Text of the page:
Baltimore, MD - Can we rescue Baltimore’s Mayfair Theatre?
From The Baltimore Sun: fter decades of inaction, Baltimore’s Mayfair Theatre faces imminent demise. According to engineering reports commissioned by the Baltimore Housing Authority, all but the first 35 feet of the 1903 landmark — the façade and lobby — must fall to the wrecker’s ball because of public safety concerns. However, I cannot help but be skeptical. A blank slate may make it easier for redevelopment, but at what cost to the city? The Mayfair’s cultural and historical significance will be swept away in the rubble, along with the potential for an iconic addition to the city’s Bromo Arts District.
The Mayfair is essentially three structures: the lobby, the auditorium and the fly tower. The Baltimore Development Corporation says that the roof over the lobby is the only portion of cover that’s intact, but upon inspection, the fly tower roof also appears whole, suggesting that this section of the structure may be stable and therefore salvageable. What were the engineers' findings on the west side fly tower? And what would be required to stabilize the north and south walls of the structure in lieu of demolishing them? The engineering reports and related correspondence should be shared with the public. Otherwise, it is difficult to be certain whether public safety or developer convenience is the deciding factor.
Left intact, the Mayfair Theatre bears witness to Baltimore’s cultural shifts and creative adaptation through much of the 20th century. The site began life as a public bath house (vestiges still remain in the basement). As pastimes changed, the Mayfair evolved — as an ice skating rink, then a playhouse, a Vaudeville venue and finally a movie theater before closing its doors in 1980.
The entire vicinity was once a vibrant center for arts and culture. The Stanley Theatre used to sit just north of the Mayfair; now a parking lot, the Stanley had been the largest theater in Baltimore. The Hotel Kernan around the corner (now the Congress Hotel) also began life as a Turkish bath house, and over the years featured a German beer hall and vaudeville theater presenting acts like Charlie Chaplin and Will Rogers. Into the 1980s, the basement’s Marble Bar hosted punk and new wave bands like REM and Iggy Pop, in addition to many talented local musicians.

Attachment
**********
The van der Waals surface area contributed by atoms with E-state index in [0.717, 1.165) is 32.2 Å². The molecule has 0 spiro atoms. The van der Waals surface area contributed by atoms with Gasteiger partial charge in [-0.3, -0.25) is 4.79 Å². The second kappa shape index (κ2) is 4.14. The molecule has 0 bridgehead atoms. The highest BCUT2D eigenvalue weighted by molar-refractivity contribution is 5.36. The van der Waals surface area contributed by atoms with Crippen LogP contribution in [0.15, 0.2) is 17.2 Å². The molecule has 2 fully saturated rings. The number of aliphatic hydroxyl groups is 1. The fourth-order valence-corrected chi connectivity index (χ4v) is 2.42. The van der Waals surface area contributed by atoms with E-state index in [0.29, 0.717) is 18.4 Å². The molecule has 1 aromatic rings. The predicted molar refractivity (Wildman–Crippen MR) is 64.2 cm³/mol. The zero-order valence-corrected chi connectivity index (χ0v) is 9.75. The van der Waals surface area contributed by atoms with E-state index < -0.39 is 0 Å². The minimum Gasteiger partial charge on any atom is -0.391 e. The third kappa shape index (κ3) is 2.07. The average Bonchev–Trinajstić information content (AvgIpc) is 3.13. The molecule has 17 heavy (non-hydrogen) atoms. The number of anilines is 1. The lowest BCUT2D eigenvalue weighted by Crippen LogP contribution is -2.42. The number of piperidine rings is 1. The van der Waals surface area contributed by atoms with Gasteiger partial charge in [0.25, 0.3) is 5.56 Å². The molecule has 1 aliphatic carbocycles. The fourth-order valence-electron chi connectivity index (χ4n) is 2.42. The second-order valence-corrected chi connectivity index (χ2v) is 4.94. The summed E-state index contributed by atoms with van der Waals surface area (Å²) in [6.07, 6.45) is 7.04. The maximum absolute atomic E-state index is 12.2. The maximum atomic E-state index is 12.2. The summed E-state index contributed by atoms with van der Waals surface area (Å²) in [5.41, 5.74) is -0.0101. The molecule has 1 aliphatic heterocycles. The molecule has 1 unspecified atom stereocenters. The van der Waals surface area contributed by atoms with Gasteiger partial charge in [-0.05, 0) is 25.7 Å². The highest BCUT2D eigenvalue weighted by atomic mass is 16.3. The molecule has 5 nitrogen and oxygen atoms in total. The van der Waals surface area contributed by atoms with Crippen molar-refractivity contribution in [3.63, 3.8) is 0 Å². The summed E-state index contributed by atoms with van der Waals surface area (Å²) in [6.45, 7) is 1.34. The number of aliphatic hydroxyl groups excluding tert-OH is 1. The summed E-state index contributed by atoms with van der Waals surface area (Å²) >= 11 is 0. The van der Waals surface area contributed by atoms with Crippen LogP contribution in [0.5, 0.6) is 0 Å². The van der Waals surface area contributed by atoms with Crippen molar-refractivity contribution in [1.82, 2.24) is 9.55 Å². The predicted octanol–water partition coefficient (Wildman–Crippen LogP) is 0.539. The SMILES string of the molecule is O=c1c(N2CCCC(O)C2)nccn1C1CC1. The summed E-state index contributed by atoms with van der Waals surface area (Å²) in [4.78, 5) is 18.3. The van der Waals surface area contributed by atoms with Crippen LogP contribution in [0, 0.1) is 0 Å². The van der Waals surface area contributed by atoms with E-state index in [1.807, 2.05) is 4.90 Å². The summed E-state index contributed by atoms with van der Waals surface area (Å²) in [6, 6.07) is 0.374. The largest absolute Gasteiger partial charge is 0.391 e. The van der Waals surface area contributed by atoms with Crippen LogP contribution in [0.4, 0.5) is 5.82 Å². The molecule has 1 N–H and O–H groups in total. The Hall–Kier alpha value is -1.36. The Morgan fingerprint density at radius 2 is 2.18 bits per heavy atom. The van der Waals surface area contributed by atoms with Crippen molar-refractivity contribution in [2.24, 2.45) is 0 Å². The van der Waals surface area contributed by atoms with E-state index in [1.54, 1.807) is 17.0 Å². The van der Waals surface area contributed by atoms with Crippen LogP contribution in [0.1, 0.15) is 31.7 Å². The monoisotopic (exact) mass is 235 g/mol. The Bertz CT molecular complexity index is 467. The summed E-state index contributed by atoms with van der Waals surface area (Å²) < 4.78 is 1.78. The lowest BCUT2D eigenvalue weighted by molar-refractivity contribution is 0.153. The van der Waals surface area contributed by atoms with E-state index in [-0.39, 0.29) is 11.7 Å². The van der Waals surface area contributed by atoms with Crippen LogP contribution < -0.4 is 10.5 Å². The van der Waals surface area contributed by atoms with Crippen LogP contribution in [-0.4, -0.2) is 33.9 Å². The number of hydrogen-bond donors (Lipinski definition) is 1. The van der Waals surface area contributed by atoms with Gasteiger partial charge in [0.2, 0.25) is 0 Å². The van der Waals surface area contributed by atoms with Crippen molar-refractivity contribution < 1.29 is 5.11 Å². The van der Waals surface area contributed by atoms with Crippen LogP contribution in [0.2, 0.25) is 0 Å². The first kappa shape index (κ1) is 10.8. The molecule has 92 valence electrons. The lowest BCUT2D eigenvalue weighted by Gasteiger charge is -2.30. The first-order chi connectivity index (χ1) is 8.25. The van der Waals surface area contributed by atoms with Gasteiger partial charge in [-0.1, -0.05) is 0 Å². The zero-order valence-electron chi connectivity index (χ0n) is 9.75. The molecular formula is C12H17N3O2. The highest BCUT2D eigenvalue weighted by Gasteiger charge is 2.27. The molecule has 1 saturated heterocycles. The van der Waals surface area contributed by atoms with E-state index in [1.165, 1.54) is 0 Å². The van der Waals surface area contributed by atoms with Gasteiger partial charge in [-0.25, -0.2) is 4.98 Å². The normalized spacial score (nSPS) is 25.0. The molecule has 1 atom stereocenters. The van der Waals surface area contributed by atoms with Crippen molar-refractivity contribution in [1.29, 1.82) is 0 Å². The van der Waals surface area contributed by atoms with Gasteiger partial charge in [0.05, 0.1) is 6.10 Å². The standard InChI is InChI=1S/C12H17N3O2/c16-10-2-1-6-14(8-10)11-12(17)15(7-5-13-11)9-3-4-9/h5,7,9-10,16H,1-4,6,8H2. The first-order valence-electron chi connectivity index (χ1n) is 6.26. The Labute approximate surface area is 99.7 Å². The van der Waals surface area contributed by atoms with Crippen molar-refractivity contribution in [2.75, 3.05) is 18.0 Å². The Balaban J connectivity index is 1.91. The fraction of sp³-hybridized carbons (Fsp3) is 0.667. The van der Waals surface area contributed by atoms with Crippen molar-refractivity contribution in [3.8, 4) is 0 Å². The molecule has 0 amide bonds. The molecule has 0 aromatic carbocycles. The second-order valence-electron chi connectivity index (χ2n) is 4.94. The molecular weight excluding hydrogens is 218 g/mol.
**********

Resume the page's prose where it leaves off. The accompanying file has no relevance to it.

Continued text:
In 1993, Mayor Kurt Schmoke laid out a compelling vision for the Howard Street corridor as a magnet for artists and arts events. He understood the importance of building on the heritage and history of the area. In 2012, this vision was reinforced with the creation of the Bromo Arts District, which extends along Howard Street from Lombard to Read.
Despite this broader vision, the BDC’s West Side Strategic Plan sought to “redevelop the Congress Hotel and the Mayfair Theatre to create desirable residential development.” But the last thing an old theater’s architecture lends itself to is apartments. RFP after RFP for mixed use residential retail developments were issued for the Mayfair. These were bound to fail, and they did time and again. In the meantime, neither the city nor BDC ever took action to stabilize this historic treasure. Instead, they awaited some potential developer to fix the roof. So this beautiful treasure sat exposed to the elements for nearly 20 years — demolition by neglect.
Now we’re told that while the façade might be salvaged, the auditorium and fly tower must be demolished to make way for all-new construction.
Kimberly Clark, BDC’s executive vice president, told The Sun that BDC had “hoped” to preserve the entire theater. Doing nothing (or worse) over the last two decades instead doomed it: when the roof was left open after the 1998 collapse, when the removal of the marquee led to a destructive fire, when the walls were not stabilized before demolition of the Franklin-Delphey Hotel. What would it have cost to stabilize the Mayfair at any point along this timeline? More importantly, what would it cost to stabilize it now? Imagine a steel frame shoring up the interior to make way for an open air music venue, and a music incubator and event space in the fly tower; the potential is there.
Demolition is not cheap. The amount of material that will need to be removed is substantial. Large timber trusses over 100 years old sit on the floor of the theater; are they headed for the landfill? A creative development team could re-use that lumber within the Mayfair if it were ever rehabilitated;
While some might applaud the “rescue” of the Mayfair’s façade, we should all mourn the loss of this beautiful historic and cultural icon. Better yet, we should fight to save it.
Story link: http://www.baltimoresun.com/news/opinion/oped/bs-ed-mayfair-theatre-20160803-story.html
ABOUT THEATRE HISTORICAL SOCIETY OF AMERICA: Founded by Ben Hall in 1969, the Theatre Historical Society of America (THS) celebrates, documents and promotes the architectural, cultural and social relevance of America’s historic theatres. Through its preservation of the collections in the American Theatre Architecture Archive, its signature publication Marquee™ and Conclave Theatre Tour, THS increases awareness, appreciation and scholarly study of America’s theatres.
Learn more about historic theatres in the THS American Theatre Architecture Archives and on our website at historictheatres.org